Re:New Wallace Collection


Alison Lowry

7 April – 4 May 2018

Preview: Sat 7 April 2-4 pm – All Welcome!

Celebrating the bicentenary of the birth of Sir Richard Wallace, this is the first collaboration between Lisburn’s R –Space Gallery and the Wallace Collection in London. The Collection is housed in 25 galleries and comprises French 18th Century painting, furniture and porcelain and a world class armoury. And it’s the armoury in particular that has inspired artist Alison Lowry’s week long residency at the collection.

R-Space co-director Anthea McWilliams says:

I am delighted that glass artist Alison Lowry has been selected for this, the first residency programme at the Wallace Collection. We are really excited about the new body of work she will create in response to the collection, all of which will exhibited at R –Space in April. I have a long relationship with the Curators at Hertford House, since I completed my Masters in Cultural Management in 2001. The focus of my research was on the cultural and historical legacy of Richard Wallace in Lisburn, MP for the area, celebrated philanthropist and art collector; possibly one of the best art history stories for Northern Ireland to be proud of! To that end we plan to repeat the residency on an annual basis, funding permitting.

Lowry, though an artist primarily working in glass, is also interested in textiles, especially clothing. For her clothing is photographic, bearing the imprint of the people who have worn it. Not just the physical imprint of their bodies, but indicators of the culture about them, of their choices and the choices made for them; dictated by fashion and societal and financial structures. As the artist puts it: “Fabric preserves the essence of its maker; traces of its wearer become entwined with the warp and the weft, allowing physical objects to become containers for memory.”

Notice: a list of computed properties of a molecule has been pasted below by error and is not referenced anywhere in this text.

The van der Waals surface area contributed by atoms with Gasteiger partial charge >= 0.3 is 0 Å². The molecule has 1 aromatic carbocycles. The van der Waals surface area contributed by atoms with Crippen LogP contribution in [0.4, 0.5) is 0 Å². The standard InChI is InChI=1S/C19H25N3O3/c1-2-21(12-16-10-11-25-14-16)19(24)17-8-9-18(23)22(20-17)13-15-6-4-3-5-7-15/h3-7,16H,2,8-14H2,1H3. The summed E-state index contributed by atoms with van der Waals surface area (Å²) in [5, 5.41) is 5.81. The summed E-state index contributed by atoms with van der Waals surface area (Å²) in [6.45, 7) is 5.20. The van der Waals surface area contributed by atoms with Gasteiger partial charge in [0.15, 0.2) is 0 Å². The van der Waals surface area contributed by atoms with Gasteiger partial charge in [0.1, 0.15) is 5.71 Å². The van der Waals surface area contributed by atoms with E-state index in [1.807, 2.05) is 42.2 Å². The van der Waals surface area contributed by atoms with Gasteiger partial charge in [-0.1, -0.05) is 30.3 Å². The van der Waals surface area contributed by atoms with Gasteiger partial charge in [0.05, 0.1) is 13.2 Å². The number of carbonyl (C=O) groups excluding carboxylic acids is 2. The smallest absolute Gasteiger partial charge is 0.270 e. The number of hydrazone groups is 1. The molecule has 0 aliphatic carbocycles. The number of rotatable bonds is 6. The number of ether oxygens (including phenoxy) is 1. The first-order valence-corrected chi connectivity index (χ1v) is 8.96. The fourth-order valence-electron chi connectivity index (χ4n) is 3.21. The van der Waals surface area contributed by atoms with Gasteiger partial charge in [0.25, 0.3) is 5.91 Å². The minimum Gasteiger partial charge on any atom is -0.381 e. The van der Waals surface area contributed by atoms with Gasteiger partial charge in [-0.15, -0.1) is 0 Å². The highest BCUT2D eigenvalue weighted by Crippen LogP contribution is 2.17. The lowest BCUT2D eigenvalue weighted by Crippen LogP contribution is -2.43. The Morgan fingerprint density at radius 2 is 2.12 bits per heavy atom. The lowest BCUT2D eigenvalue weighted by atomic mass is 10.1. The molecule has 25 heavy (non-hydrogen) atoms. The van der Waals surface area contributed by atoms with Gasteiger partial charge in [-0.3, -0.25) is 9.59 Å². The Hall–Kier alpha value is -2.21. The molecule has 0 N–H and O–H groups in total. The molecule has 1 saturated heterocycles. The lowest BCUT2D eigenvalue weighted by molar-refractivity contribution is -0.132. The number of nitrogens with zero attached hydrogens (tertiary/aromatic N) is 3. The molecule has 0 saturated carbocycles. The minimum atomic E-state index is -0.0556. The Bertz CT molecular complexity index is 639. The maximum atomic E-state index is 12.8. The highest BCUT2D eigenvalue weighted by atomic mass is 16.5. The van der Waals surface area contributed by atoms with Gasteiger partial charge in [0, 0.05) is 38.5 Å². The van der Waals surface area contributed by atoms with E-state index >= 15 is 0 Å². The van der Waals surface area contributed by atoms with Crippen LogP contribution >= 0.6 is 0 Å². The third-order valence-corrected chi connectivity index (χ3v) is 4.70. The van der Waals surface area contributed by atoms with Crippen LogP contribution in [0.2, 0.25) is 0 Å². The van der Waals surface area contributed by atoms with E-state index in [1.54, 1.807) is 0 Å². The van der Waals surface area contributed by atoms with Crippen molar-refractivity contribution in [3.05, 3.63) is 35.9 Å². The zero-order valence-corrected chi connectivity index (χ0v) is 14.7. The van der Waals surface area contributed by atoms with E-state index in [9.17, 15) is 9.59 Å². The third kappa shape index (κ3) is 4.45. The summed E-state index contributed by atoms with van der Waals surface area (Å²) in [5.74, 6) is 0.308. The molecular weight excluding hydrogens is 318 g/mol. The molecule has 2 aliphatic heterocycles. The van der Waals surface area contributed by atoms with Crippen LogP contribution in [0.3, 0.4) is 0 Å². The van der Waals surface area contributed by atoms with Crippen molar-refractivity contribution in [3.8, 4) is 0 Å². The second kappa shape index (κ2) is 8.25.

Glass too throws up a myriad of possibilities for the artist, in both thought and practice. For her “(A) Dress” show she produced an installation piece consisting of 9 pate de Verre Christening robes, glass birth certificates and a monologue of children’s names. For “A New Skin” the artist worked with Una Burke to marry her leather work to slumped and screen printed glass, sand carving, kintsugi and light. There is an astounding wealth of invention in her work, a restlessness in her approach. She is forever investigating new techniques and trialling fresh ideas.

Glass is the central part of her work. As she says:

Glass offers endless sculptural possibilities and is full of contradictions – a mirror of life itself.